Letter From a Fed Up Computer Consultant

Written by capnasty

With the current world economy, quite a few people I know, particularly in the IT industry, have started asking questions about their work. The corporate Dilbert world doesn't exactly leave you with the gratification of personal growth. And working 80 hour weeks leaves you with no personal life. And now, we've all been suffering from massive lay-offs and a rapid growth in unemployment. People with 5 years of higher education and a large studen loan end up working at McDonald's flipping burgers. This is not exactly inspiring, and it's a clear indication that something is way wrong with the world today.

I used to work in a middleware company, hooking things up in hospitals. Although I had to fight a lot of politics to do my job properly, I always knew, and felt, that what I did had a purpose. That is, until the company was bought up by a much larger corporation, and we went from 120 employees to 2500. Suddenly, the politics ended up consuming more than 60% of my time, and the remaining 40% were spent on 10 simultaneous projects. If A.D.D. is a result of your work environment, this situation would describe it very well. For my own sanity, I ended up quitting my job, and I eventually found my way back home to Norway.

Through a series of complications that are better fit for my diary, I ended up at a crossroads. I had to ask myself what I wanted to do. As it turns out, my current job as a freelance computer consultant was not it.

It is not the fact that you're trying to live for three weeks on the last $10 on your account, just because your clients can't be bothered to pay the little independent guy on time. The infuriating part is what you actually do to deserve this: With 20 years of programming experience, and 7 years of work experience that has challenged your mind, you get the loving job of moving a picture half a pixel to the right on someone's web site. And the process of listening to the client's CEO speak for four hours straight about how important that half pixel is to the company profile, and makes a $5 million difference to his company, of which you will receive exactly $20, is equally painful.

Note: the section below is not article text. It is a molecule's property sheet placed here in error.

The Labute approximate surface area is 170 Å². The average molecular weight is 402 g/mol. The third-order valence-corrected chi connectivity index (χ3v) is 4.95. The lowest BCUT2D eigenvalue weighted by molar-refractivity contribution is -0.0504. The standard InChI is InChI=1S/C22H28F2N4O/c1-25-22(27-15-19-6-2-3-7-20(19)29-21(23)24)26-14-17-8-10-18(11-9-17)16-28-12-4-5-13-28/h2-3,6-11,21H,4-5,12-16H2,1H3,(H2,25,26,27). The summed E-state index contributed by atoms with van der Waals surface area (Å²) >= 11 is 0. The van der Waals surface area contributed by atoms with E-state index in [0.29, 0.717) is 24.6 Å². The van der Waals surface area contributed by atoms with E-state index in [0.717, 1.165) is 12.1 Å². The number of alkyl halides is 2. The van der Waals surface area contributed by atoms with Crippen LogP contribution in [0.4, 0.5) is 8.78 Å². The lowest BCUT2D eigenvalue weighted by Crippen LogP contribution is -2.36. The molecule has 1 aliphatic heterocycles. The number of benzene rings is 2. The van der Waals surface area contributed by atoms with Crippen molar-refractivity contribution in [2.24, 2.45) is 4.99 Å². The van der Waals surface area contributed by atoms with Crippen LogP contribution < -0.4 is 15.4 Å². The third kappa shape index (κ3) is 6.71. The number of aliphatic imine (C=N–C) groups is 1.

There used to be a time when these trivial things were exciting. Today, I feel that it is a waste of my time and my skills. It does nothing for me. I would have more fun cleaning the bathroom of a mall. At least there, I'd get some variation of the bathroom graffiti to challenge my mind with.

And I know I'm not alone feeling this way.

The Norwegian foreign minister announced on national TV that we have ear marked 160 million crowns (ca US$22mill) to humanitarian aid for Iraq as soon as it is safe to move in. The announcement woke up a fire in me that has only been growing stronger for the last five years; the wish to do something meaningful. I would volunteer without even blinking, if I had the chance. But like many others, I am tied down.

I should still take my time to count my blessings, as I am not nearly as tied down as most people seem to be these days. I live with my parents, I don't have a full time job, and my economic ties are limited to a time share in Georgia, and my student loan. It might not take much effort to free myself from these ties.

The more I thought about the cons and pros, the more I agreed. I actually want to get rid of my time share in Georgia. And with only the governmentally financed student loan left, I am sure something can be negotiated when I volunteer my skills and my time. I have already sent a note to the foreign ministry about this, requesting information about available programmes. After that, and after getting rid of all my excess stuff that I don't really need (movie collection, old magazines that can be tossed anyway, CD collection, etc), all that remains is finding the right channels through which I may deploy - myself.

This is not about being desperate for a way out of the economic imbalance that so many are suffering from today. It is about turning my life upside down, and give in to the fact that my soul requires more attention than my bank account. And it is not about feeling self rightous. It is about doing something about it, instead of just talking. It is about doing something where my skills can be used where they are needed, where my mind is challenged, and my work can make a difference to something other than an overly wealthy CEO's ego.

So what is this article about, if it isn't about talking? It's about you buying my time share, so that I can go rebuild the wartorn country of choice.

My CV will be available to those who want me to do something worthwhile.
My timeshare will be available to those who want to buy it.My paypal account will be available to those who wish to donate for my future as a volunteer in a location where my skills can make a greater difference.